In the studies of Lee et al. , Fanson et al. , Ja et al.  and others, longevity was primarily associated with the ratio of yeast to sugar eaten. Yeast is a complex food, containing micronutrients and other chemicals in addition to protein and carbohydrate. To be sure that P:C is influencing lifespan rather than some correlated component of yeast or another confounding change in diet composition will require using chemically defined diet formulations. No fully satisfactory such diet exists as yet for Drosophila, although Troen et al.  used four chemically defined diets in which the amino acid methionine and glucose were varied. Small but significant effects of dietary methionine on lifespan were reported.
However, chemically defined diets do exist for other insect species. It is well documented that lowering P:C in chemically defined diets slows the development of juvenile insects [9,10], and the recent work of Maklakov et al. [11,12] on adult crickets provides conclusive evidence that the ratio of protein to carbohydrate is the primary dietary determinant of lifespan in that insect (Figure 1C). Maklakov et al. fed field crickets, Teleogryllus commodus, one of 24 chemically defined diets and measured intake, lifespan, female lifetime egg production, daily egg production, male lifetime courtship singing effort, and singing effort per night. As for tephritids and Drosophila, crickets lived longest on low P:C ratio diets, and died progressively earlier as P:C ratio increased. Males but not females demonstrated a reduction in lifespan at high intakes of very low P:C diets; a result which was consistent with their greater propensity to lay down excess body fat on such diets and hence reflects the costs of obesity (a point that we consider further below). Again as for flies, female lifetime egg production was maximal at a higher P:C ratio than sustained maximal lifespan (Figure 1C). Male courtship singing attained a maximum at a lower P:C ratio than did female egg production.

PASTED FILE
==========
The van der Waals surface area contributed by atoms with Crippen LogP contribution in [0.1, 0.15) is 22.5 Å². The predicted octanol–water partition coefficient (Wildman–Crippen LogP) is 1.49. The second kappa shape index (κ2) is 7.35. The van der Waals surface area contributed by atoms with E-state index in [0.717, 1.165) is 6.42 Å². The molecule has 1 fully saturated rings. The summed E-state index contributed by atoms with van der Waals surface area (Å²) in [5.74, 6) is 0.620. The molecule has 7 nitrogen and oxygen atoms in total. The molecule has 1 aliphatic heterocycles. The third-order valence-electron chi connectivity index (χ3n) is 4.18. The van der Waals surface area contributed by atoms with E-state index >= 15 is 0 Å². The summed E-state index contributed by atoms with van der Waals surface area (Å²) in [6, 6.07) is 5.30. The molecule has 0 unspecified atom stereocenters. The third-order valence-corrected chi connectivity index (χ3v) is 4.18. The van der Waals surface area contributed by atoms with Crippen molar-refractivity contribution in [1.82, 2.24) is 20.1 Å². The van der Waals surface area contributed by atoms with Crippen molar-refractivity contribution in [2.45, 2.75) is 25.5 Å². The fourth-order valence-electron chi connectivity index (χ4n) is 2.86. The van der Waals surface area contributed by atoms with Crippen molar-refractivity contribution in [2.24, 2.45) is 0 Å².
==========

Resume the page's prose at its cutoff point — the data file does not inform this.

The data for insects show that CR is not responsible for lifespan extension, rather, dietary P:C is critical: is the same true for mammals? It is widely held that CR, not specific nutrient effects, is responsible for lifespan extension in mammals [13,14]. However, we have argued previously  that it is not possible to estimate response surfaces such as those in Figure 1 without using a much larger number of diet treatments than have been employed to date in experiments on any mammal, including rodents. Without such surfaces it is simply not possible to separate CR from the effects of nutrient balance. Additionally, it has been reported over many years, notably in the early work of Morris Ross, that protein restriction, and of methionine in particular, extends lifespan in rodents [15-19]. Therefore, a study akin to that of Lee et al.  is required on rodents.
Whereas the experiments on insects have been able to concentrate on two macronutrient dimensions, protein and carbohydrate, a full design for rodents would need to extend to three dimensions by including variation in dietary lipid. An efficient initial design would need to include around 30 dietary treatments (e.g. 10 P:C:L ratios and 3 total concentrations), which would need to be fed to mice throughout their lives. This is challenging but by no means intractable - and would allow surfaces for lifespan and all manner of histological, biochemical and molecular variables, including those implicated in the process of aging, to be plotted onto macronutrient intake arrays.